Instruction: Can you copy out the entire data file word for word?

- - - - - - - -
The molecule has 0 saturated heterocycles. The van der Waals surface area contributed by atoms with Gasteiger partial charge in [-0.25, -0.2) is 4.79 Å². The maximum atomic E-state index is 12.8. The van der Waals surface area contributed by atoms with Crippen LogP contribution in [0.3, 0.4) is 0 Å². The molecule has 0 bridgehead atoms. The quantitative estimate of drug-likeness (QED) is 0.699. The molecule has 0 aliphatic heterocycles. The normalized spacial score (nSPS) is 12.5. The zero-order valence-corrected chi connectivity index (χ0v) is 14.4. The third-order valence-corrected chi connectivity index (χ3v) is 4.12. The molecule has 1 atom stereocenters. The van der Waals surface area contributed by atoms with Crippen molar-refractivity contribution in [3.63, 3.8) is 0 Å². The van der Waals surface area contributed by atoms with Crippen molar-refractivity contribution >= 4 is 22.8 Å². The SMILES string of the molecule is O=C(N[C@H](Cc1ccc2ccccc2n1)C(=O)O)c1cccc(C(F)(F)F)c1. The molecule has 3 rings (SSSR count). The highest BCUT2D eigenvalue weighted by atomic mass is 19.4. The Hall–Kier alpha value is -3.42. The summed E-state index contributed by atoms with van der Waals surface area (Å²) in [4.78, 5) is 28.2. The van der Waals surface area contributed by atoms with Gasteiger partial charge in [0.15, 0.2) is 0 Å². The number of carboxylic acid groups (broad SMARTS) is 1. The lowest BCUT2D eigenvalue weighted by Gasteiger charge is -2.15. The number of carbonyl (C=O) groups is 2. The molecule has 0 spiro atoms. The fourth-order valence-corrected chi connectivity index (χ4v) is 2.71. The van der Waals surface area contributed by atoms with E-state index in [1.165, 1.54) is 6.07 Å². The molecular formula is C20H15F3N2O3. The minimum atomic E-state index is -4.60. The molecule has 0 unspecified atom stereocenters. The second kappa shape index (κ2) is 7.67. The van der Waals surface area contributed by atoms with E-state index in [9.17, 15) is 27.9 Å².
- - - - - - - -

The molecule has 0 saturated heterocycles. The van der Waals surface area contributed by atoms with Gasteiger partial charge in [-0.25, -0.2) is 4.79 Å². The maximum atomic E-state index is 12.8. The van der Waals surface area contributed by atoms with Crippen LogP contribution in [0.3, 0.4) is 0 Å². The molecule has 0 bridgehead atoms. The quantitative estimate of drug-likeness (QED) is 0.699. The molecule has 0 aliphatic heterocycles. The normalized spacial score (nSPS) is 12.5. The zero-order valence-corrected chi connectivity index (χ0v) is 14.4. The third-order valence-corrected chi connectivity index (χ3v) is 4.12. The molecule has 1 atom stereocenters. The van der Waals surface area contributed by atoms with Crippen molar-refractivity contribution in [3.63, 3.8) is 0 Å². The van der Waals surface area contributed by atoms with Crippen molar-refractivity contribution >= 4 is 22.8 Å². The SMILES string of the molecule is O=C(N[C@H](Cc1ccc2ccccc2n1)C(=O)O)c1cccc(C(F)(F)F)c1. The molecule has 3 rings (SSSR count). The highest BCUT2D eigenvalue weighted by atomic mass is 19.4. The Hall–Kier alpha value is -3.42. The summed E-state index contributed by atoms with van der Waals surface area (Å²) in [4.78, 5) is 28.2. The van der Waals surface area contributed by atoms with Gasteiger partial charge in [0.15, 0.2) is 0 Å². The number of carboxylic acid groups (broad SMARTS) is 1. The lowest BCUT2D eigenvalue weighted by Gasteiger charge is -2.15. The number of carbonyl (C=O) groups is 2. The molecule has 0 spiro atoms. The fourth-order valence-corrected chi connectivity index (χ4v) is 2.71. The van der Waals surface area contributed by atoms with E-state index in [1.165, 1.54) is 6.07 Å². The molecular formula is C20H15F3N2O3. The minimum atomic E-state index is -4.60. The molecule has 0 unspecified atom stereocenters. The second kappa shape index (κ2) is 7.67. The van der Waals surface area contributed by atoms with E-state index in [9.17, 15) is 27.9 Å².